NEW YORK — Two of the three men convicted in the assassination of Malcolm X are set to be cleared Thursday after insisting on their innocence since the 1965 killing of one of the United States’ most formidable fighters for civil rights, Manhattan’s top prosecutor said Wednesday.
Prosecutors now say authorities withheld evidence that favored the defense in the trial of Muhammad Aziz, now 83, and the late Khalil Islam, according to The New York Times.
Aziz and Islam spent decades in prison for the crime, but a recent documentary sparked a nearly two-year investigation by their lawyers and the Manhattan district attorney’s office. A court date is expected Thursday.
“These men did not get the justice that they deserved,” District Attorney Cyrus Vance Jr. told the Times.
Vance later tweeted that his office, the Innocence Project and civil rights lawyer David Shanies’ office would ask a judge to toss out the convictions, with more details to come Thursday. A court date is expected then.
One of the civil rights era’s most controversial and compelling figures, Malcolm X rose to fame as the Nation of Islam’s chief spokesperson, proclaiming the Black Muslim organization’s message at the time: racial separatism as a road to self-actualization. He famously urged Black people to claim civil rights “by any means necessary.”
He split from the Nation of Islam about a year before he was gunned down as he began a speech in Harlem’s Audubon Ballroom on Feb. 21, 1965.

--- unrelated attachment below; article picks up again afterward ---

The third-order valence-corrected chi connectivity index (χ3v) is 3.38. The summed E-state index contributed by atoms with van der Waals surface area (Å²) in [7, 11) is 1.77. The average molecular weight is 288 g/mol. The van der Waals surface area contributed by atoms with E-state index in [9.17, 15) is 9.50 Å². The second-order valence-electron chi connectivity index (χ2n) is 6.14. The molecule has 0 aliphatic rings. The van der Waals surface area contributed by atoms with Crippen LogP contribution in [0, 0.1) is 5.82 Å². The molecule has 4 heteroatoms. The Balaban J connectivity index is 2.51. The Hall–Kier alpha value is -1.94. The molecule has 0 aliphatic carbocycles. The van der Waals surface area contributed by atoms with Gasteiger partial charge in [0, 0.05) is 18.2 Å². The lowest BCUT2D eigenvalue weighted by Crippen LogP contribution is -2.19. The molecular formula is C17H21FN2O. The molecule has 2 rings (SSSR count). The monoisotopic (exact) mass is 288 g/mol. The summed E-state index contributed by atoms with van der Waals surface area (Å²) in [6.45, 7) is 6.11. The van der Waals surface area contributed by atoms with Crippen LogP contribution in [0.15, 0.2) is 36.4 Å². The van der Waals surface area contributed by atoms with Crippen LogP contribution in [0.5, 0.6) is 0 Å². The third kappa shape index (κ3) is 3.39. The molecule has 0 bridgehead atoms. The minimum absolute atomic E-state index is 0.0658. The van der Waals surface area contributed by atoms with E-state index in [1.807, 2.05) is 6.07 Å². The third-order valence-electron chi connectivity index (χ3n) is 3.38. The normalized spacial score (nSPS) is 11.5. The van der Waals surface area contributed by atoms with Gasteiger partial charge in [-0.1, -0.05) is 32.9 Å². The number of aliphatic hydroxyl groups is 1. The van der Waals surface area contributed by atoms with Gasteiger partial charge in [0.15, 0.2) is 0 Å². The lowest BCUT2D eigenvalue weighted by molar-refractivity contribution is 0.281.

Aziz, Islam and a third man, Mujahid Abdul Halim — known at the time of the killing as Talmadge Hayer and also as Thomas Hagan — were convicted of murder in March 1966 and sentenced to life in prison.
Hagan said he was one of three gunmen who shot Malcolm X, but he testified that neither Aziz nor Islam was involved. The two, then known as Norman 3X Butler and Thomas 15 Johnson, maintained throughout that they were innocent and offered alibis at their 1966 trial. No physical evidence linked them to the crime.
“Thomas 15X Johnson and Norman 3X Butler had nothing to do with this crime whatsoever,” Hagan said in a sworn statement in 1977.
Hagan was paroled in 2010. A message was left Wednesday at a phone number he had when paroled.
He identified two other men as gunmen, but no one else was ever arrested.
According to The New York Times, the re-investigation found the FBI had documents that pointed to other suspects, and a still-living witness supported Aziz’s alibi — that he was at home with a leg injury at the time of the shooting.
The witness, whom authorities had never interviewed before and was identified only by the initials “J.M.,” said he spoke to Aziz on the latter’s home phone the day of the killing, the newspaper said.
Also, the review found that prosecutors knew about but didn’t disclose that undercover officers were in the ballroom when the gunfire erupted, and police knew that someone had called the Daily News of New York earlier that day saying that Malcolm X would be killed.
“This wasn’t a mere oversight,” Deborah Francois, a lawyer for Aziz and Islam, told the Times. “This was a product of extreme and gross official misconduct.”
Aziz was released in 1985. Islam was released two years later and died in 2009.
“I need to be exonerated,” Islam said in a 2008 talk at a Harlem bookstore. “I had to walk 22 years in prison.”
The Manhattan district attorney’s office publicly acknowledged it was considering reopening the case after Netflix aired the documentary series “Who Killed Malcom X?” last year. The series explored a theory by scholars that the two men were innocent and that some of the real killers had escaped.